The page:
Did you do a rewrite when you found out the film was finally being made?
I never believed they were going to get the movie made. Even when they got Jon Hamm and Brad Anderson. I just never really thought it would happen. Especially when they told me how much they were going to make it for. I told them, ‘You can’t make the film for that much money. I don’t know how you do that.’ When it finally got real I said I needed to go back in and take a pass at it. And it was a very interesting thing to collaborate with yourself. It was really odd. I re-wrote in a gentle way. I didn’t change the plot. I didn’t add any new characters. I did only think it would take a week but it took me much longer. I really had to dig in. I am a lot more experienced now. I know a lot more. I made it a lot more truthful. A lot more simple. More actor friendly. It was really interesting. I also had to make sure that all of my journalism was correct.
When I watched it it really did feel different to a modern film. Then once I learned that the script was 25-years-old it suddenly made a lot more sense, because it was complicated, it wasn’t spoon feeding us everything -
There used to be a lot of movies like this! There were a lot of movies like this at the time. It was not an unusual script at the time, other than the fact that the politics were a little on the money. There were a lot of films like this. “The Year Of Living Dangerously” was on everyone’s mind at this point. It is more unusual now. That’s fantastic you saw it like that. I love that.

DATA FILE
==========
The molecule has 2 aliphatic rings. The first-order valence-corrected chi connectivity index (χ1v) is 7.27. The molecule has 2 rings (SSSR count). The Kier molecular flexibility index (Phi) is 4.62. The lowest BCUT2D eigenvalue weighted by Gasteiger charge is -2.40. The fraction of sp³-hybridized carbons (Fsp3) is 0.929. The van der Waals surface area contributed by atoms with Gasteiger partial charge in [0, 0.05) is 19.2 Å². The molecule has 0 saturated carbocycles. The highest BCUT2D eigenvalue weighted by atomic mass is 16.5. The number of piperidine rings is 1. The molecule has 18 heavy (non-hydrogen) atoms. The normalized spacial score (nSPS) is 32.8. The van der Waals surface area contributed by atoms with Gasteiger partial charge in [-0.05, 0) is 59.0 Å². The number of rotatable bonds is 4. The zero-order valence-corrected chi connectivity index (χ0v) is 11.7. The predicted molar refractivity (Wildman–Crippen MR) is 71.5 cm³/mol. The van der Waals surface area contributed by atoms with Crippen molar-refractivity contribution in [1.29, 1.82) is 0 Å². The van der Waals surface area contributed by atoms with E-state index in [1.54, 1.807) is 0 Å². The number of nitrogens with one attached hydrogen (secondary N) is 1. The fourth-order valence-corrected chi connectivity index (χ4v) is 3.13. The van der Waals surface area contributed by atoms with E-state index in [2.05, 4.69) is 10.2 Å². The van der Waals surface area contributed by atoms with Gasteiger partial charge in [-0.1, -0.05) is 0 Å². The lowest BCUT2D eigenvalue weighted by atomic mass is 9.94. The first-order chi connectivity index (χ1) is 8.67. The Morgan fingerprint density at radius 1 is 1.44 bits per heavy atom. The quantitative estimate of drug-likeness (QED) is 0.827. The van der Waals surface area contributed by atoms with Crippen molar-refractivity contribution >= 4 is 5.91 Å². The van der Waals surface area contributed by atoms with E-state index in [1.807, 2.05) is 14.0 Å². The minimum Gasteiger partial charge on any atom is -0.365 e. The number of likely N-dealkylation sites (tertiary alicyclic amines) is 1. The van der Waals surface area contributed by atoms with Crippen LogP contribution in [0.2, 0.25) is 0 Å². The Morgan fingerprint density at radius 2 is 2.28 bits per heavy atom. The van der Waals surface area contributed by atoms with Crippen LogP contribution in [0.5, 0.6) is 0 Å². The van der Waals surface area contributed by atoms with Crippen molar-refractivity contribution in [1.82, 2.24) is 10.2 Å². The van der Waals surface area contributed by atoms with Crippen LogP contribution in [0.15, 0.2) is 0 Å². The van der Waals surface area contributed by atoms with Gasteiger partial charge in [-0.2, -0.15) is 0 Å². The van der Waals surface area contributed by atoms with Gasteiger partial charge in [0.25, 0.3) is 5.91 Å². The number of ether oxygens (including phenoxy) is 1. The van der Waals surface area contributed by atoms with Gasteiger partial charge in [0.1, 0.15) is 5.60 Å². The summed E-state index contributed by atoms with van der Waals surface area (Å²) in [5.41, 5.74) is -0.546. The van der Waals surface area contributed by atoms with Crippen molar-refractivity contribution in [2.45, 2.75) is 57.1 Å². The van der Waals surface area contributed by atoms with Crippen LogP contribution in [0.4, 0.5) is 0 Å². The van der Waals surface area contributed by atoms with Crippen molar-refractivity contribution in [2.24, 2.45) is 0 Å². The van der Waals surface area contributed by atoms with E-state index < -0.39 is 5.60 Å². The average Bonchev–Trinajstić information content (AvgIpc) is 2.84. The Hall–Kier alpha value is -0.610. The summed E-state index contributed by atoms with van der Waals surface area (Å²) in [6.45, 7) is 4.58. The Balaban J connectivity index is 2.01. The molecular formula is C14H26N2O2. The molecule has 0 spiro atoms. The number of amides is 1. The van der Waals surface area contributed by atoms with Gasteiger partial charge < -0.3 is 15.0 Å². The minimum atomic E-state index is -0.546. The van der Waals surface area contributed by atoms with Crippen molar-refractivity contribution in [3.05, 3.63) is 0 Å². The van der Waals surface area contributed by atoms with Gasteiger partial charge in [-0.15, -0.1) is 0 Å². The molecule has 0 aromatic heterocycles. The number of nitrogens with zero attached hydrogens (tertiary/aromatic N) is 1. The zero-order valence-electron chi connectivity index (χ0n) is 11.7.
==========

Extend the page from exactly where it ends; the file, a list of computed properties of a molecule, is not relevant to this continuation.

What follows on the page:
Did you notice anything in your early writing that you were envious of now?
That’s an interesting question … I think when I went back and looked at it. This movie is the beginning for me. It’s not hard to trace, the genetic material of this movie, it pulls forward to a lot of things that I have done. “Proof Of Life” is a fictional journalistic account of a very real thing, which also includes a kidnapping. “Michael Clayton” and this share some of the same issues. Even the “Bourne” films, trying to get down on the ground and making a thriller that is on a human scale. It didn’t feel alien to me. When we finally went to Sundance and saw it with an audience it really felt unusual. Just because no-one else is doing this right now.
Usually a film like this would be on Netflix now
It will be really interesting to see if people will leave their homes to come and see a film like this. That’s what you are really hoping. It helps that we are unusual. You’re absolutely correct that this genre, this aisle of the book store has moved to the small screen. You need a convergence of a certain number of things to even get it to a mass audience in a theatre. It really doesn’t hurt to have Jon Hamm. His performance is, he is a movie star. We’ll find out shortly if people will put down their remote and head out to the theatre to see this. It will be interesting to see whether there is an audience.
“Beirut” is released on April 11.